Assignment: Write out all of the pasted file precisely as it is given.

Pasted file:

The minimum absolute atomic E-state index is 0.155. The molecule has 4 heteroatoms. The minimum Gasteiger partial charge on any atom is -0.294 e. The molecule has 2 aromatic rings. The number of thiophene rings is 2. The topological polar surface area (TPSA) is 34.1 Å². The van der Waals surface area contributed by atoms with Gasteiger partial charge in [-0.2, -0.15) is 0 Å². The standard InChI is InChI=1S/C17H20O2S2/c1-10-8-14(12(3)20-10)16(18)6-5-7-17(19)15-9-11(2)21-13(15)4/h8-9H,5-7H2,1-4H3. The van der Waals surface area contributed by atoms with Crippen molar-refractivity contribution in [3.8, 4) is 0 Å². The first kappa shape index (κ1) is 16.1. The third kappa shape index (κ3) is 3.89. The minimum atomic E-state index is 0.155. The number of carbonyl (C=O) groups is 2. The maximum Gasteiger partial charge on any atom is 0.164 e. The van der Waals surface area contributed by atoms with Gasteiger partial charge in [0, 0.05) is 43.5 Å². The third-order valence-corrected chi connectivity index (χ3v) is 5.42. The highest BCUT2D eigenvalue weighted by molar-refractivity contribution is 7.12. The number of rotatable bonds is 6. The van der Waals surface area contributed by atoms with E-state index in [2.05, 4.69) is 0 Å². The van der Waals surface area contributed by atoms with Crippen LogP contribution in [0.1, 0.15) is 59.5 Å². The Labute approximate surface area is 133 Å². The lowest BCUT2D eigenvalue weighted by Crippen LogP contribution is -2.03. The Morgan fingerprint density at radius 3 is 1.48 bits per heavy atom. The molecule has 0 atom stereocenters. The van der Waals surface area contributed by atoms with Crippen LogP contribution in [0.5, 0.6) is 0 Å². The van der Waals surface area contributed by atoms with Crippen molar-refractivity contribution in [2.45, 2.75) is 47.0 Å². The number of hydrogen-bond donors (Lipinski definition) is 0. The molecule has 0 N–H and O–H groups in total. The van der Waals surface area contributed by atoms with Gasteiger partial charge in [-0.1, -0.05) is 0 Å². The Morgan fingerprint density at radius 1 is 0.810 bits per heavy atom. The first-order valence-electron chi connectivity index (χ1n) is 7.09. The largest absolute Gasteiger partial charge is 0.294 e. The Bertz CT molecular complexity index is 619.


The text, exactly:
The minimum absolute atomic E-state index is 0.155. The molecule has 4 heteroatoms. The minimum Gasteiger partial charge on any atom is -0.294 e. The molecule has 2 aromatic rings. The number of thiophene rings is 2. The topological polar surface area (TPSA) is 34.1 Å². The van der Waals surface area contributed by atoms with Gasteiger partial charge in [-0.2, -0.15) is 0 Å². The standard InChI is InChI=1S/C17H20O2S2/c1-10-8-14(12(3)20-10)16(18)6-5-7-17(19)15-9-11(2)21-13(15)4/h8-9H,5-7H2,1-4H3. The van der Waals surface area contributed by atoms with Crippen molar-refractivity contribution in [3.8, 4) is 0 Å². The first kappa shape index (κ1) is 16.1. The third kappa shape index (κ3) is 3.89. The minimum atomic E-state index is 0.155. The number of carbonyl (C=O) groups is 2. The maximum Gasteiger partial charge on any atom is 0.164 e. The van der Waals surface area contributed by atoms with Gasteiger partial charge in [0, 0.05) is 43.5 Å². The third-order valence-corrected chi connectivity index (χ3v) is 5.42. The highest BCUT2D eigenvalue weighted by molar-refractivity contribution is 7.12. The number of rotatable bonds is 6. The van der Waals surface area contributed by atoms with E-state index in [2.05, 4.69) is 0 Å². The van der Waals surface area contributed by atoms with Crippen LogP contribution in [0.1, 0.15) is 59.5 Å². The Labute approximate surface area is 133 Å². The lowest BCUT2D eigenvalue weighted by Crippen LogP contribution is -2.03. The Morgan fingerprint density at radius 3 is 1.48 bits per heavy atom. The molecule has 0 atom stereocenters. The van der Waals surface area contributed by atoms with Crippen LogP contribution in [0.5, 0.6) is 0 Å². The van der Waals surface area contributed by atoms with Crippen molar-refractivity contribution in [2.45, 2.75) is 47.0 Å². The number of hydrogen-bond donors (Lipinski definition) is 0. The molecule has 0 N–H and O–H groups in total. The van der Waals surface area contributed by atoms with Gasteiger partial charge in [-0.1, -0.05) is 0 Å². The Morgan fingerprint density at radius 1 is 0.810 bits per heavy atom. The first-order valence-electron chi connectivity index (χ1n) is 7.09. The largest absolute Gasteiger partial charge is 0.294 e. The Bertz CT molecular complexity index is 619.